Capitol News

May 12, 2016

The Flint water crisis continues to eclipse all other stories in Michigan, but the Detroit Public Schools funding and reform is lately capturing attention in Lansing.

Flint Water Crisis

President’s visit — U.S. President Barack Obama visited Flint on May 4 to tell a thousand people packed into a school gymnasium “I’ve got your back” and to urge residents to participate in the Flush for Flint program to run their water for a few minutes a day to clear out any contaminants that may be sitting in their pipes and better circulate corrosion control treatment to recoat lead pipes. He also said the water was good to drink for children over the age of six and women who are not pregnant so long as a filter is used and properly fitted to the water source.

He said part of what contributed to the water crisis was a corrosive attitude that less government is the highest good no matter what, that environmental rules are optional or an unnecessary burden on business or taxpayers. It’s an ideology that undervalues the common good, he said. To fix that, he said every level of government needed to work together. He tried to discourage the crowd from booing when he mentioned Governor Snyder. The Governor faced the very hostile crowd for three minutes, his first appearance in front of a large Flint audience, and apologized for the water crisis once again.

The President traveled to the Food Bank of Eastern Michigan to meet with federal, state and local officials to discuss recovery efforts, then spoke with a small group of Flint residents, including Hurley Medical Center pediatrician and water crisis whistleblower Dr. Mona Hanna-Attisha. And he met with the adorable 8-year old Amariyanna Copeny, “Little Miss Flint,” who had written him an invitation to visit Flint.

United Nations Weighs In — The day before the President’s visit, three United Nations “special rapporteurs” (volunteer appointed experts on issues of poverty, water, sanitation, and housing) reported believing the Flint case “dramatically illustrates the suffering and difficulties that flow from failing to recognize that water is a human right, not ensuring that basic services are provided in a non-discriminatory manner, and treating those who live in poverty in ways that exacerbate their plight.”

Criminal charges filed — At a press conference on April 20, Michigan Attorney General Bill Schuette announced criminal charges against two state government officials and one Flint employee for actions related to the Flint water crisis and promised more to come soon. Steve Busch, the now-suspended Lansing and Jackson District supervisor in the Office of Drinking Water and Municipal Assistance, was charged with three felonies (misconduct in office, conspiracy and tampering with evidence) and two misdemeanors (violations of the Michigan Safe Water Drinking Act).

Mike Prysby, who recently left his post as a district engineer for another position in state government, was charged with four felonies (two counts of misconduct in office, one count of conspiracy and one count of tampering with evidence) and two misdemeanors (violations of the Michigan Safe Water Drinking Act).

The misconduct in office allegation against Busch and Prysby accuses them of willfully misleading U.S. Environmental Protection Agency officials and/or Genesee County Health Department officials. The additional charge against Prysby accuses him of authorizing a permit to the Flint Water Treatment Plant knowing it was deficient in its ability to provide safe drinking water.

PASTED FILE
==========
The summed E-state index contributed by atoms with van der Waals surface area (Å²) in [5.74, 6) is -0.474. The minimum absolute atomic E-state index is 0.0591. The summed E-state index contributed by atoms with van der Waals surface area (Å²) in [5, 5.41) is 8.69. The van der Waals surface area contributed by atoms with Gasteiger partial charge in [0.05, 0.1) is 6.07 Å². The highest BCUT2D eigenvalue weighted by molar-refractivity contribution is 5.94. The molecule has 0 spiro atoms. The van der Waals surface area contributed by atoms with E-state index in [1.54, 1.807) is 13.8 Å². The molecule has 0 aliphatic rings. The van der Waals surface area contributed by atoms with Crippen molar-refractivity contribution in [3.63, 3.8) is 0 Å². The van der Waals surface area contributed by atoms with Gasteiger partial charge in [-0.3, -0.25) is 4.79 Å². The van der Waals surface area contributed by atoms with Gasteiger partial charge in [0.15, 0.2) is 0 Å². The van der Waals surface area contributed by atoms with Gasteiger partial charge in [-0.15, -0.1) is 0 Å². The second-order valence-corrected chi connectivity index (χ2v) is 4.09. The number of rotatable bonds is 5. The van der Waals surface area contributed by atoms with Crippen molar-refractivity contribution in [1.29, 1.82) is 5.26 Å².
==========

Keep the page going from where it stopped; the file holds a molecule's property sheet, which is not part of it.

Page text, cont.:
Michael Glasgow, now the city of Flint’s utilities director but the supervisor of the Flint Water Treatment Plant’s lab at the time of the events, was charged with one felony for tampering with evidence and one misdemeanor for willful neglect of duty to perform a duty required by the Michigan Safe Drinking Water Act.

The misconduct in office charges are punishable by up to five years in prison, a $10,000 fine, or both. The conspiracy charge is punishable by up to four years in prison, a $10,000 fine, or both. The tampering with evidence charges are punishable by up to four years in prison, a $5,000 fine, or both. The misdemeanors are punishable by up to one year in jail, and a fine of $1,000 or $5,000 depending on the charge, or both.

Busch and Prysby turned themselves in, were arraigned on the charges, pled not guilty, and were released on personal recognizance bonds. The DEQ has suspended Busch and Prysby without pay. Busch had been suspended with pay since January while the investigation into discipline against him was conducted. The suspensions under civil service rules last until the disciplinary investigation concludes or the criminal case against them ends.

On May 4, Glasgow pleaded no contest to a misdemeanor charge of willful neglect of duty under the Michigan Safe Drinking Water Act. A felony charge of tampering with evidence was dismissed. The judge held the plea agreement in abeyance for one year to determine quarterly if Glasgow cooperates with the team of investigators. If he does, then all charges would be dismissed. In an email made public months ago, Glasgow objected to the decision to switch the water source away from the Detroit system.

Congressional activity — Subcommittees of the U.S. House Energy and Commerce Committee heard testimony on April 13 from Michigan Department of Health and Human Services (MDHHS) Director Nick Lyon, Hurley Children’s Hospital pediatrician Dr. Mona Hanna-Attisha, Michigan Department of Environmental Quality Interim Director Keith Creagh, Assistant Secretary for Preparedness and Response of the U.S. Department for Health and Human Services Nicole Lurie, Deputy Assistant Administrator for the Office of Water for the U.S. Environment Protection Agency Joel Beauvais and several water experts.